5:22 AM: Although I believe I haven’t slept even one second, day is obviously breaking and the awakening city is what drills intensely into my head. Barking dogs, people talking; this is what death must be like. One second before you go, your senses must be at their maximum state of exaltation and then, zap! It’s like getting the answer to every human enigma and right then and there you pass on to the other dimension—nothing.
7:19 AM: Time to venture out and buy everything I’ll need to get though this hangover:
It works in the manner of first aid: the dizziness and the headache need to be wiped out before the early symptoms of guilt come on. I go back into my house and turn on the TV. I always go with a Disney picture or QVC. I believe a false sense of optimism leads me to think very little, or enough to understand that everything is very real for my tastes.
9:40 AM: I peek into my wallet to find out just how great my excesses were. Everything seems okay. I call Flautero to find out what it was I did last night. He doesn’t pick up and I figure he won’t want to see me for quite some time. Although in general I remember everything as if it were a curse, sometimes peak moments escape me, like the time I adopted a street urchin in a stupid act of beneficence that cost me an old sound system and a couple of kitchen appliances.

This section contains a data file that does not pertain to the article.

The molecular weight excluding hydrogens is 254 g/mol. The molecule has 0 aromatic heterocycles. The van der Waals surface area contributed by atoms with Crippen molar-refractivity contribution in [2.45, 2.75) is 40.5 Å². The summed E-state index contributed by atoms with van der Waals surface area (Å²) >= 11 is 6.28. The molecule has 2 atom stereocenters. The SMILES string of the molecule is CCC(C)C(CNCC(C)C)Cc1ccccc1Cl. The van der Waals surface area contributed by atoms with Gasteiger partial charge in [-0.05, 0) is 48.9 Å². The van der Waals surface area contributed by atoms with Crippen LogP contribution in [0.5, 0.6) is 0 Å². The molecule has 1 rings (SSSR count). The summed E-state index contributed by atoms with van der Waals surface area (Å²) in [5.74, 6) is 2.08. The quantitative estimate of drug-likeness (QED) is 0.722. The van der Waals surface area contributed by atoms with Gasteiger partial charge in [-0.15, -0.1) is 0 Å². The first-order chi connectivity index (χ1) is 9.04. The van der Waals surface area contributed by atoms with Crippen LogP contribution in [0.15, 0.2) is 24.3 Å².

11:00 AM: Time to eat something. I go out in search of lechona like Proust on speed. Lechona is a delicacy made of pork with rice and vegetables. The best way to know you’ve climbed to the summit is to have eaten an entire plate of lechona.
12:30 PM: I go back home and it makes me really sad. One time someone told me that the Colombian word for hangover, guayabo, came from some place in the country where the hens that awakened sick did not leave the coop to hang out with the other birds, to look for chickenfeed and whatnot, but rather sought out a tree (in this case a guayaba i.e., guava) to ride out their infirmity—thus they were said to be enguayabadas, “guava-ed.” The story bothers me because I would have expected much more from the magic realism of our nation’s rural troubadours. Something like ratón, (“mouse”), as as the Venezuelans say, or the Mexicans’ cruda—i.e., “raw”—seems a better word for hangover. The usual Spanish resaca strikes me as quite generic, but who am I to make lists when I’m something less than a hen hunkered down in a guava tree?